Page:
johnny larue wrote:
Ken wrote:
johnny larue wrote:
Well, the status quo is certainly not working in a lot of these failing schools. You say not to treat education like a commodity when all we usually hear is "more money, more money"; the US is already near the top on money spent per student and yet we are nowhere near the tops in achievement. Money is not the answer....so what is?

I'll repeat what I asked in the other thread. How do you define failure in this case?

I define failure as schools with high drop out rates and students with lousy math and reading proficiencies. Draw your own conclusions as to the causes since you seemed to reject those pointed out in the film.
Shade wrote:
That said, the idea of "judge teachers based on their students grades" is perhaps the worst idea I've heard.

I agree that using student performance as a sole criteria not optimal. So how do schools in the private sector establish teacher pay and job retention? Just as my pay is determined by a manager, I would let principals have a say in merit salaries and with decisions on whom to keep and whom to fire; there needs to be some independent arbiter who is close enough to the situation to be able to make these judgements.


One of the thoughts is that a few students could work together to tank a given class out of spite against a teacher who may be a good teacher but who they don't like for other reasons. But the notion that a few students would singlehandedly be able to throw the statistics is not logical. If an average teacher has 5-6 classes, 25 students each, that is at least 125 students. Meddling of 5-10 students just isn't going to be all that significant.

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Sun May 22, 2011 8:56 am
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Post Re: Last Movie You Watched
johnny larue wrote:
I agree that using student performance as a sole criteria not optimal. So how do schools in the private sector establish teacher pay and job retention? Just as my pay is determined by a manager, I would let principals have a say in merit salaries and with decisions on whom to keep and whom to fire; there needs to be some independent arbiter who is close enough to the situation to be able to make these judgements.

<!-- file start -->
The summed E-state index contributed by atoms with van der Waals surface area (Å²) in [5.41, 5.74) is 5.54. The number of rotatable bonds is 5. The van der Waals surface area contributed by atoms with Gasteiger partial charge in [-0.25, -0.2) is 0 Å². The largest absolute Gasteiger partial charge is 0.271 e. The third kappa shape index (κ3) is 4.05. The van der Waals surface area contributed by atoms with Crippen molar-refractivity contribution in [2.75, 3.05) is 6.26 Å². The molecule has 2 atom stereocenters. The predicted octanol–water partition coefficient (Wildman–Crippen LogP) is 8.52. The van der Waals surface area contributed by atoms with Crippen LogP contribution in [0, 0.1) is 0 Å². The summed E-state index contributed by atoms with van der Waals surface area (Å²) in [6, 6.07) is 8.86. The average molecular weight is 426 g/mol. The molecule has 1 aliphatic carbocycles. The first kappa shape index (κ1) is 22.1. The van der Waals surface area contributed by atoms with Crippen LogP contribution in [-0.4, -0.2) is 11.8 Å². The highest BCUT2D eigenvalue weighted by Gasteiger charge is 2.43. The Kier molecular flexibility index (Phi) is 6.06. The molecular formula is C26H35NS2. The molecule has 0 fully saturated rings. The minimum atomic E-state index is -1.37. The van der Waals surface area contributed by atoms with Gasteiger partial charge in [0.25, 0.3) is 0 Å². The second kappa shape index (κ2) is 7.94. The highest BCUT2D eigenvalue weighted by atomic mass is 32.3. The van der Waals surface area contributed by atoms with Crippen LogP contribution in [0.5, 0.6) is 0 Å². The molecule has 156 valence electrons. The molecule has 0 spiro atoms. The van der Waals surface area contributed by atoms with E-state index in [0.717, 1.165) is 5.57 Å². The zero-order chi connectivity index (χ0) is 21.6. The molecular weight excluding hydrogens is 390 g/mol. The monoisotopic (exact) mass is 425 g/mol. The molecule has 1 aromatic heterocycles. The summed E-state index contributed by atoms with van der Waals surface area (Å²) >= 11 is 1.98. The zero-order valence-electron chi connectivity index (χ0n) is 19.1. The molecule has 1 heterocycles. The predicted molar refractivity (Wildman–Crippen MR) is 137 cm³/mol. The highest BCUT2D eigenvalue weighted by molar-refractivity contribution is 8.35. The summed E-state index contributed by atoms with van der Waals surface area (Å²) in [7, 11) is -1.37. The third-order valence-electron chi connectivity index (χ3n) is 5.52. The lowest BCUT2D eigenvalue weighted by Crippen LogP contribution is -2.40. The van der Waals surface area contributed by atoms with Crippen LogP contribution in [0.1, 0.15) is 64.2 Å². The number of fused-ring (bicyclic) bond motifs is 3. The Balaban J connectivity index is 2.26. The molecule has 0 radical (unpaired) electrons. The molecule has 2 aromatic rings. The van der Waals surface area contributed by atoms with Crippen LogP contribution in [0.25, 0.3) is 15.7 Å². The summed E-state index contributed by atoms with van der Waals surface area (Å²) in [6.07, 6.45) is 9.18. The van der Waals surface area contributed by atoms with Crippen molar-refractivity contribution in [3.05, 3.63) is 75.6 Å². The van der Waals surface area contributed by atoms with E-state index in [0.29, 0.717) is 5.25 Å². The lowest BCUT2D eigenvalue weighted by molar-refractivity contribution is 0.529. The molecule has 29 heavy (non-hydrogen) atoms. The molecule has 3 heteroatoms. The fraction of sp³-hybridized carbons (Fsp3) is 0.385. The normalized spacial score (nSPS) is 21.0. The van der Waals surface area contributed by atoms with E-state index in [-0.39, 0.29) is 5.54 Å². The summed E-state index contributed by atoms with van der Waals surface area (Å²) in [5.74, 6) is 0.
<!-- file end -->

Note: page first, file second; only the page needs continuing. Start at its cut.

Who is paying for this arbiter? Most school districts are hemorrhaging money, and if they have 40,000$ lying around they're hopefully going to use it for a new teacher, rather than this arbiter person.

And how exactly does the merit-arbiter work? I teach 5 periods a day, 180 days a year. That's 900 periods a year. I get observed formally on 4 of these 900 periods. My "merit" as a teacher is determined by 0.004% of what I do as a teacher. Does that make any sense? Is that a good way to determine how worthy I am as a teacher?

And if you think I should be observed more, who is going to do it? Principals and content supervisors already have too many responsibilities in most places.

And as for paying for performance, as Ken alluded to this is a non-starter. Or a clusterfuck, as I like to say. How do you do it?

Test scores? Okay. Great. I'll teach to the test then. If my job's on the line, then I'm not worried about making interesting lessons or getting students to synthesize information. I just want them to have the best scores in the county. So I'll give them the test as a review sheet. Or if they want me to "pre-test" the students in order to measure their progress, then I'll just make a ridiculously hard pre-test that the kids all get 5% on and then when they average 80% on the real test I'll be able to prove that I've taught them 75% of the material. What a great teacher!

And that doesn't even approach the difficulties of measuring performance when every teacher has different students.

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Sun May 22, 2011 8:57 am
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Post Re: Education Reform in the US
Ken wrote:
firefly wrote:
I think that pretty much all attentive people in the US acknowledge that our education system is failing. Many inner city schools are drop out factories in which half or more of students fail to graduate, and many of those that do are borderline illiterate. We are falling behind many other countries in our mathematics and language skills.

Is it failing? How do you define failure in this case?


http://www.washingtonpost.com/wp-dyn/co ... 00730.html